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Influential UO Anthropology Professor Dies

Philip D. Young, 76, died June 30, 2013 in Cottage Grove, Oregon. He was born in Chicago, Illinois on October 18, 1936 to Donald and Jean (Ftacek) Young. He served in the Army in The Panama Canal Zone. Phil was Professor Emeritus in Anthropology at the University of Oregon, Chair of the Department of Anthropology (1985-1989) and Director of International Studies (1992-1995). He authored and co-edited 6 books and wrote numerous scholarly articles published in English and Spanish. He continued to be deeply committed to his work until his recent passing. He was a noted cultural anthropologist, a Latin Americanist specializing in socioeconomic change, adaptation among small farmers, and language and culture relationships. He had over 40 years of experience as a researcher, teacher, consultant, field-training director, project evaluator, and administrator. His bond with Ngäbe friends and family always drew him back to Panama. He leaves a legacy in his scholarship, his students and colleagues and the many people he touched throughout the world. To those close to him, Phil will be remembered for his wit and sense of humor, his devilish smile, and his collection of artisan frogs. His wife, Kathleen Black, will scatter his ashes at the Oregon coast, where they spent many happy times together. He is survived by Kathy, sons John and Andy, daughters Aixa, Juanita, Tanya, grandchildren and great-grandchildren all of Eugene, and brother Jerry Young, who lives in California.

Published in Eugene Register-Guard on July 14, 2013
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The undergraduate Anthropology Health Education Department Fund has been awarded to Nicolette Dent.

Nicolette Dent will use the funds to travel to the 2014 Western Regional International Health Conference in Seattle to present her work entitled, ” Gender, Power, and Depro-Provera: Constraints on Women’s Reproductive Health in Rural Nicaragua.” Congratulations, Nicolette!

This year’s departmental undergraduate research and conference participation awards winners have been announced.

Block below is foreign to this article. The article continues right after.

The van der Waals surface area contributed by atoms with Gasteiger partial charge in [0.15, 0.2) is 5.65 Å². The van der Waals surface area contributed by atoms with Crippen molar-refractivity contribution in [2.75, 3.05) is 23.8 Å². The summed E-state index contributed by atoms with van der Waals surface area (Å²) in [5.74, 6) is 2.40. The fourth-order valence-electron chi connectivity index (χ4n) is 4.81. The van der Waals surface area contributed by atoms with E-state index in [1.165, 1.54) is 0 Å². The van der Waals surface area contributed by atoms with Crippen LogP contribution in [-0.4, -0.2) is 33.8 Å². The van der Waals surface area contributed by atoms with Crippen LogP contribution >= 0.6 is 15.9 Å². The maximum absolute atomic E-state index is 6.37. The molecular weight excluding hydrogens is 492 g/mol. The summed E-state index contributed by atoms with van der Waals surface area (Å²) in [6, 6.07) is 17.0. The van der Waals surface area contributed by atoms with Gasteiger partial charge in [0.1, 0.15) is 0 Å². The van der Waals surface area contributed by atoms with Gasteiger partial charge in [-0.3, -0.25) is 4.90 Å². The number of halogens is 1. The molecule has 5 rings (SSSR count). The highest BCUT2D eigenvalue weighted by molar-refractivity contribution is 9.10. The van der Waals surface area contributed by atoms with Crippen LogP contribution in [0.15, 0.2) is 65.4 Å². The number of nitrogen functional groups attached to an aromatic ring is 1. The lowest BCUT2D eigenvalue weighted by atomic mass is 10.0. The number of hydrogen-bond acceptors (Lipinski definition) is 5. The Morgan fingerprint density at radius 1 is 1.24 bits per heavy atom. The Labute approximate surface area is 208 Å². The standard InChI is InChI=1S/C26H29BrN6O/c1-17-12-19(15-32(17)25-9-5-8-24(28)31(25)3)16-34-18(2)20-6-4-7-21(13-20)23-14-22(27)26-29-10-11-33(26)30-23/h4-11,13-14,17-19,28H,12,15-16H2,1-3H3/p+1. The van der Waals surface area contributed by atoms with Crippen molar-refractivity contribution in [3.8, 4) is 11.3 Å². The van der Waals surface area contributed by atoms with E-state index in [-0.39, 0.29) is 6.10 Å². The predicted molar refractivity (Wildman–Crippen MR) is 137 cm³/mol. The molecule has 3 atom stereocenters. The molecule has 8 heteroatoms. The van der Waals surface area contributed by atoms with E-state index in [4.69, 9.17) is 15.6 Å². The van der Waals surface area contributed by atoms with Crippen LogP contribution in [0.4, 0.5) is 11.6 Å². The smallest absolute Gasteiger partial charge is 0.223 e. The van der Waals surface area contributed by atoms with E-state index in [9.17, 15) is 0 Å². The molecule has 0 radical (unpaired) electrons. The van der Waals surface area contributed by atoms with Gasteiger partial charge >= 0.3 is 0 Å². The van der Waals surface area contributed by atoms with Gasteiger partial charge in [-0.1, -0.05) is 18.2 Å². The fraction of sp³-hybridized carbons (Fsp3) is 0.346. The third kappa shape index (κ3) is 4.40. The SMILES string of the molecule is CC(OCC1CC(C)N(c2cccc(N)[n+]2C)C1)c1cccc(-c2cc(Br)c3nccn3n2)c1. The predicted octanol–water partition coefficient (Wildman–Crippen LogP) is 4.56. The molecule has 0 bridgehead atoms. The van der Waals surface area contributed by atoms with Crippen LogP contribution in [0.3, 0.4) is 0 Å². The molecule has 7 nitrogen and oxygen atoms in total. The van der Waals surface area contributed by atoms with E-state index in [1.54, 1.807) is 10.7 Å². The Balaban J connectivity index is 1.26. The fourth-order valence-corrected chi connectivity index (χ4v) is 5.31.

Congratulations to Ada Ball, Tyler Fording, Kelsie McVeety, and Gabriele Sanchez, who were all granted departmental funds to conduct undergraduate research in Anthropology and/or travel to a conference to present their results.

Dr. Carol Silverman will be giving a lecture at Providence Hospital (Portland) on Jan. 31st from 12-2 pm

The lecture is entitled, “Health and Illness Beliefs among Roma in the Northwest” and will be in the South Auditorium.

Social anthropologist Gerald Berreman dies at age 83

Dr. Gerald Berreman, a Professor Emeritus of Anthropology at UC Berkeley, passed away last month. Dr. Berreman received Bachelor’s and Master’s degrees in Anthropology from the University of Oregon in 1952 and 1953 (respectively) and a PhD in Anthropology from Cornell University in 1959. He eventually became known for championing socially responsible anthropology and for his work on social inequality in India. Click here for more information.

CAScade published a story on Dr. Lynn Stephen’s new book

Click here for the link to the story.

Dr. Carol Silverman authored a chapter in the book, “The Globalization of Musics in Transit: Musical Migration and Tourism”

The chapter is entitled, “Global Balkan Gypsy Music: Issues of Migration, Appropriation, and Representation.” The book is edited by S. Krüger and R. Trandafoiu and was published by Routledge (2013).

Dr. Carol Silverman was interviewed for a Daily Beast Story on American Roma

The interview was conducted by her former UO student Nina Strohlic and can be found at the following link:

PhD student Jessica Stone is awarded a travel grant from the U of Oregon Center for Asian and Pacific Studies

Jessica will use these funds to attend and present her research at the Indo-Pacific Prehistory Association Congress in Siem Reap, Cambodia next month. Congrats Jessica!

Dr. Terry Hunt’s research on Easter Island was recently featured on an NPR blog.

Click here for the link to the story on the NPR website

Dr. Carol Silverman’s new book has recieved the Alan Merriam Book Prize from the Society for Ethnomusicology

Click here for the announcement from Around the O.